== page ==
[From Kenny Kitzke (2003.12.07)]
Hi Roland. Welcome to CSGNet. You have asked a great question.
Our convention on this Net is to use a header that identifies who is speaking and when. This not only helps understanding and reduces confusion in this one-way medium, it also helps in archive purposes.
In a message dated 12/7/2003 12:43:20 PM Eastern Standard Time, office@ROLANDERNST.COM writes:
In my research about doctor-patient relationship and adherence I found out
that one main factor of the unpredictability of adherence is that a lot of
research is done without paying attention to the patients knowledge,
ability, purpose etc. Since in this group there are a lot of psychologists
this isn´t new for you.
At the moment I am lookong for a good model to predict adherence. There is
the health-belief model and the theory of planned behavior which seem to me
the most promissing.
I also seached Psycinfo and Medline for HPCT or PCT Models for compliance or
adherence but I couldn`t find any. Does anybody of you know a good PCT model
for adherence or compliance?
Thank you in advance for your help
Terms like “adherence” or “compliance” are not a part of the PCT/HPCT model or theory and explains the lack of search linkage. Nor is the model very useful in predicting the future actions of people. But, that does not mean the concept or phenomena is not addressed by the theory.
My own belief is that this is one of the strongest benefits of learning this radically new theory of behavior. Most theories of behavior use a stimulus-response model where we seach for a stimulus (doctor’s therapy) that will be responded to carefully by a patient (adherence) to hopefully produce a result that both the doctor and the patient seek.
PCT/HPCT explains quite well why adherence is so disappointing and unpredictable. Basically, other goals internal to the patient interfere or conflict with the doctor’s therapy instructions given to the patient. When the patient controls his own internal perceptions, the behavior does not comply with what the doctor ordered or what the patient wanted at the time of action.
No doctor can understand all the possible desires that reside within the mind and spirit of the patient. Sometimes the patient’s preferences align in a way where adhering to the doctor’s therapy is also what the doctor ordered. It creates an illusion that the doctor can give a therapy in a way that causes the patient to adhere all the time.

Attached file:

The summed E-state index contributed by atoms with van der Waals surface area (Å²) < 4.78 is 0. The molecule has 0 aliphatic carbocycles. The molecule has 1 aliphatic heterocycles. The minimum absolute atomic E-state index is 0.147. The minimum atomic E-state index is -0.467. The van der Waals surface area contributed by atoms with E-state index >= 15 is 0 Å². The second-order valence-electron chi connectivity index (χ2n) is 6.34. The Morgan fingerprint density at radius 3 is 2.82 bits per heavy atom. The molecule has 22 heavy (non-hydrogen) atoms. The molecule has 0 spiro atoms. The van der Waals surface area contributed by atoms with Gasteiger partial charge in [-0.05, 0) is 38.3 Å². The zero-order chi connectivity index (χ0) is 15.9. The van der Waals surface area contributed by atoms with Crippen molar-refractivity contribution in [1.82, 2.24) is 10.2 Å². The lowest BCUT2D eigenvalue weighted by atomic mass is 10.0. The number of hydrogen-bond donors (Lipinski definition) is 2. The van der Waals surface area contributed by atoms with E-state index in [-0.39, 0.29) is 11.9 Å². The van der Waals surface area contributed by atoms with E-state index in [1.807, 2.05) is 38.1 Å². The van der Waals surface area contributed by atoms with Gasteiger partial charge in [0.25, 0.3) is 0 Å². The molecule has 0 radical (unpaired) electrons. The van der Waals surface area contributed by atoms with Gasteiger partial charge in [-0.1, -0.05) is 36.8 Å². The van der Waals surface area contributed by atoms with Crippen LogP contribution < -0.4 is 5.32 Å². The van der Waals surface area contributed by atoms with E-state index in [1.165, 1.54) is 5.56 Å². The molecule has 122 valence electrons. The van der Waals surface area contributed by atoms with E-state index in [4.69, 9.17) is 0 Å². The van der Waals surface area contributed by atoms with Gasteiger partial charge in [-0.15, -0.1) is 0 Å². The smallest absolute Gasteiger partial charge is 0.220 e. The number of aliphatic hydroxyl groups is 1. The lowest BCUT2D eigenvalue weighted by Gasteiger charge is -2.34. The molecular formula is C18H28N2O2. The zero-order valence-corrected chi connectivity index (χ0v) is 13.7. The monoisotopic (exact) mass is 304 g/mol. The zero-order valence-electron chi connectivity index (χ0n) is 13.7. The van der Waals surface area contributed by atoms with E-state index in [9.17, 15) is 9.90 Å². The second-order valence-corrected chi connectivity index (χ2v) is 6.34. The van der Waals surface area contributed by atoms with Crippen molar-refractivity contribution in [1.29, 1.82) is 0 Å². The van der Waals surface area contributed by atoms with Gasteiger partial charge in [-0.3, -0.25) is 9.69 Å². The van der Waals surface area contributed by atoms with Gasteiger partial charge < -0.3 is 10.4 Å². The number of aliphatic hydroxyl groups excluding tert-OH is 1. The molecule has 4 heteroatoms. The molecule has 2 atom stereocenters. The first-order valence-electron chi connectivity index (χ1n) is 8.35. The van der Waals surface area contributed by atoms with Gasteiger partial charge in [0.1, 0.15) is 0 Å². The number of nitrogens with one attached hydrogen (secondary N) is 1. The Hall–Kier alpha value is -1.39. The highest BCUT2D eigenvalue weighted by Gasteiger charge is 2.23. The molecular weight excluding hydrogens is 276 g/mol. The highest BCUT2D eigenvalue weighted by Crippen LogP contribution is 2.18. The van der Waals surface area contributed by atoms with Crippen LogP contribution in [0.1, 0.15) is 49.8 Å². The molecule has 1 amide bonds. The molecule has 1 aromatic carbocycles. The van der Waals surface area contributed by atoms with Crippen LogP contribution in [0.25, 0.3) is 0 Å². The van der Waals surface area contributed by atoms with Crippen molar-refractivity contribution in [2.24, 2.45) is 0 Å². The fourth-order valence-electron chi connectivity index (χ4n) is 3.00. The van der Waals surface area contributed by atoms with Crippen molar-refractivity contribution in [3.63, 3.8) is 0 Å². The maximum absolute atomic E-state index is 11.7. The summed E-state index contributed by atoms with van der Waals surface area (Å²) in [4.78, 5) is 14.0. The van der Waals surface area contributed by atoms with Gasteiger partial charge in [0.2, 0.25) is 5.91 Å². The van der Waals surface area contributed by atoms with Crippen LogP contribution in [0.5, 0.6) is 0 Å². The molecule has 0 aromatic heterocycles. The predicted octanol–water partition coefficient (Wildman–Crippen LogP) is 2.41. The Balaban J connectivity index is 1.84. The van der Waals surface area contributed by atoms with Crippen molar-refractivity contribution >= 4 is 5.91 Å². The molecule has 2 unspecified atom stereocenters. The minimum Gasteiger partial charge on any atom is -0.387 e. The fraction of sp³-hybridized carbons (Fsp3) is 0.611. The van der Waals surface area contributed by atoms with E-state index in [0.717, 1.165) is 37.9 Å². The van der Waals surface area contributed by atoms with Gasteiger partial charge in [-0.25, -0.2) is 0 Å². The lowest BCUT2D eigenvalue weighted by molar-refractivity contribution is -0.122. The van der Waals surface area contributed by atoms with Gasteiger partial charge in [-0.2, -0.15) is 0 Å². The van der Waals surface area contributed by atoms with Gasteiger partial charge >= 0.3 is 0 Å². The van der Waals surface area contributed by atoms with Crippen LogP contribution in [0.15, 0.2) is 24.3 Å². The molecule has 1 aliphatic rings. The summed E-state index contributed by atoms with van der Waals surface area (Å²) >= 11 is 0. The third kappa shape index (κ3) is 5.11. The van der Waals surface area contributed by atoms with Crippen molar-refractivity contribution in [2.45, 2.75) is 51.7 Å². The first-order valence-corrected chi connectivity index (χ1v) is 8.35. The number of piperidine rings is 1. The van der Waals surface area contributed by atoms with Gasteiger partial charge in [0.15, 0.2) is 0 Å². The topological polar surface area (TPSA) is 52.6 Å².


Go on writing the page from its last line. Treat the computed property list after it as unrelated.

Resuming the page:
PCT/HPCT recognizes this is NOT what is going on and is an illusionary goal. That does not mean that certain ways of doctors prescribing therapy are not more likely to be adhered to than others. But, 100% of the patients, 100% of the time. Well, that is highly unlikely. And predicting which patients will or will not comply in advance is also highly unlikely.
What PCT/HPCT predicts is that people will ALWAYS use various means (actions) to achieve the perceptions they select for control. When they have a goal that conflicts in real time from the doctor’s generalized therapy goal, the behavior the doctor hopes for will not occur. And this could be a significant fraction of the time no matter how well the doctor does his job of prescribing the therapy.
What doctor’s could do to help adherence in patient’s is to insure the patient has adopted the therapy goals and will control for them at a high level of attention and determination (something we PCTers would call “gain” in the circular control circuit used in all behavior.)
Well, that is a few thoughts off the top of my head. Perhaps others could explain more to you and better? Or, perhaps you have some other questions?